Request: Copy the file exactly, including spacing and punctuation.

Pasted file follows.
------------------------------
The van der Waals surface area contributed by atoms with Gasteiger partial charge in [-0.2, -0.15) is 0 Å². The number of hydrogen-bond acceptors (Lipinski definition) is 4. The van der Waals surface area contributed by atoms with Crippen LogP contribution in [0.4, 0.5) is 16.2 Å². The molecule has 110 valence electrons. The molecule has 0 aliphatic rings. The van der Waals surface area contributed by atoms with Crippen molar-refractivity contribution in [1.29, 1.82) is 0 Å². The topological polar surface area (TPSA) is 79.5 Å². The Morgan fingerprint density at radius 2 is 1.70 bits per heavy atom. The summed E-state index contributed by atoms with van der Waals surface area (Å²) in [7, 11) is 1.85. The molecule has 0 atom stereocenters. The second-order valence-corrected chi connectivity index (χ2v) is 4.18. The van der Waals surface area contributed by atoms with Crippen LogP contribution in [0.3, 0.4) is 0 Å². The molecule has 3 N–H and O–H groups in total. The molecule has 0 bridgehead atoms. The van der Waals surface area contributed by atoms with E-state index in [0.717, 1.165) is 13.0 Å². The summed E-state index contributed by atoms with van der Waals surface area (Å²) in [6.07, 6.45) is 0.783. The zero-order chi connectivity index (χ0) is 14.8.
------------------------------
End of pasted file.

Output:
The van der Waals surface area contributed by atoms with Gasteiger partial charge in [-0.2, -0.15) is 0 Å². The number of hydrogen-bond acceptors (Lipinski definition) is 4. The van der Waals surface area contributed by atoms with Crippen LogP contribution in [0.4, 0.5) is 16.2 Å². The molecule has 110 valence electrons. The molecule has 0 aliphatic rings. The van der Waals surface area contributed by atoms with Crippen molar-refractivity contribution in [1.29, 1.82) is 0 Å². The topological polar surface area (TPSA) is 79.5 Å². The Morgan fingerprint density at radius 2 is 1.70 bits per heavy atom. The summed E-state index contributed by atoms with van der Waals surface area (Å²) in [7, 11) is 1.85. The molecule has 0 atom stereocenters. The second-order valence-corrected chi connectivity index (χ2v) is 4.18. The van der Waals surface area contributed by atoms with Crippen LogP contribution in [0.3, 0.4) is 0 Å². The molecule has 3 N–H and O–H groups in total. The molecule has 0 bridgehead atoms. The van der Waals surface area contributed by atoms with E-state index in [0.717, 1.165) is 13.0 Å². The summed E-state index contributed by atoms with van der Waals surface area (Å²) in [6.07, 6.45) is 0.783. The zero-order chi connectivity index (χ0) is 14.8.